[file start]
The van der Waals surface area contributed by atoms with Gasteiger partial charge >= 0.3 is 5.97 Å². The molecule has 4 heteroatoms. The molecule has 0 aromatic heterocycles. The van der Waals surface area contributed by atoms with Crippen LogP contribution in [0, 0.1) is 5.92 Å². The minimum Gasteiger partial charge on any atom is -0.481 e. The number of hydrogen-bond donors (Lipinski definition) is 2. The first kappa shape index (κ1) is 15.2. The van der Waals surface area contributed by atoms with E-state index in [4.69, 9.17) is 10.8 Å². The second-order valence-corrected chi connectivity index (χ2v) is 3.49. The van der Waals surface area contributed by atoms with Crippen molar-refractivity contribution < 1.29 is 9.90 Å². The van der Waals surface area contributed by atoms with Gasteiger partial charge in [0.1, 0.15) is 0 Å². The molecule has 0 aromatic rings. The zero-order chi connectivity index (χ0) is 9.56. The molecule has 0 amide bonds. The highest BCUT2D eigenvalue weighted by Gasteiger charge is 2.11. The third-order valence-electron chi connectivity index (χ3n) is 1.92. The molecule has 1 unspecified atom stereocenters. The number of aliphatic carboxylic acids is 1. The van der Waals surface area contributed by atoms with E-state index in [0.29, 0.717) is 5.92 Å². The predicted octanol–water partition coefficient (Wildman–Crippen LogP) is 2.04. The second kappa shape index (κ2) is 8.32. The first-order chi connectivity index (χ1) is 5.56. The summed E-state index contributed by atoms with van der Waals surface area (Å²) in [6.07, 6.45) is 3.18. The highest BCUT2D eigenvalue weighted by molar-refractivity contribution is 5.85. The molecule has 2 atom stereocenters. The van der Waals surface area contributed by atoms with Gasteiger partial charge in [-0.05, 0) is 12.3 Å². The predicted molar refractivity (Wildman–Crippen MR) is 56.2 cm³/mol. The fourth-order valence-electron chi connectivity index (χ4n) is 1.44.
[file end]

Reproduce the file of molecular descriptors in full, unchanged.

The van der Waals surface area contributed by atoms with Gasteiger partial charge >= 0.3 is 5.97 Å². The molecule has 4 heteroatoms. The molecule has 0 aromatic heterocycles. The van der Waals surface area contributed by atoms with Crippen LogP contribution in [0, 0.1) is 5.92 Å². The minimum Gasteiger partial charge on any atom is -0.481 e. The number of hydrogen-bond donors (Lipinski definition) is 2. The first kappa shape index (κ1) is 15.2. The van der Waals surface area contributed by atoms with E-state index in [4.69, 9.17) is 10.8 Å². The second-order valence-corrected chi connectivity index (χ2v) is 3.49. The van der Waals surface area contributed by atoms with Crippen molar-refractivity contribution < 1.29 is 9.90 Å². The van der Waals surface area contributed by atoms with Gasteiger partial charge in [0.1, 0.15) is 0 Å². The molecule has 0 aromatic rings. The zero-order chi connectivity index (χ0) is 9.56. The molecule has 0 amide bonds. The highest BCUT2D eigenvalue weighted by Gasteiger charge is 2.11. The third-order valence-electron chi connectivity index (χ3n) is 1.92. The molecule has 1 unspecified atom stereocenters. The number of aliphatic carboxylic acids is 1. The van der Waals surface area contributed by atoms with E-state index in [0.29, 0.717) is 5.92 Å². The predicted octanol–water partition coefficient (Wildman–Crippen LogP) is 2.04. The second kappa shape index (κ2) is 8.32. The first-order chi connectivity index (χ1) is 5.56. The summed E-state index contributed by atoms with van der Waals surface area (Å²) in [6.07, 6.45) is 3.18. The highest BCUT2D eigenvalue weighted by molar-refractivity contribution is 5.85. The molecule has 2 atom stereocenters. The van der Waals surface area contributed by atoms with Gasteiger partial charge in [-0.05, 0) is 12.3 Å². The predicted molar refractivity (Wildman–Crippen MR) is 56.2 cm³/mol. The fourth-order valence-electron chi connectivity index (χ4n) is 1.44.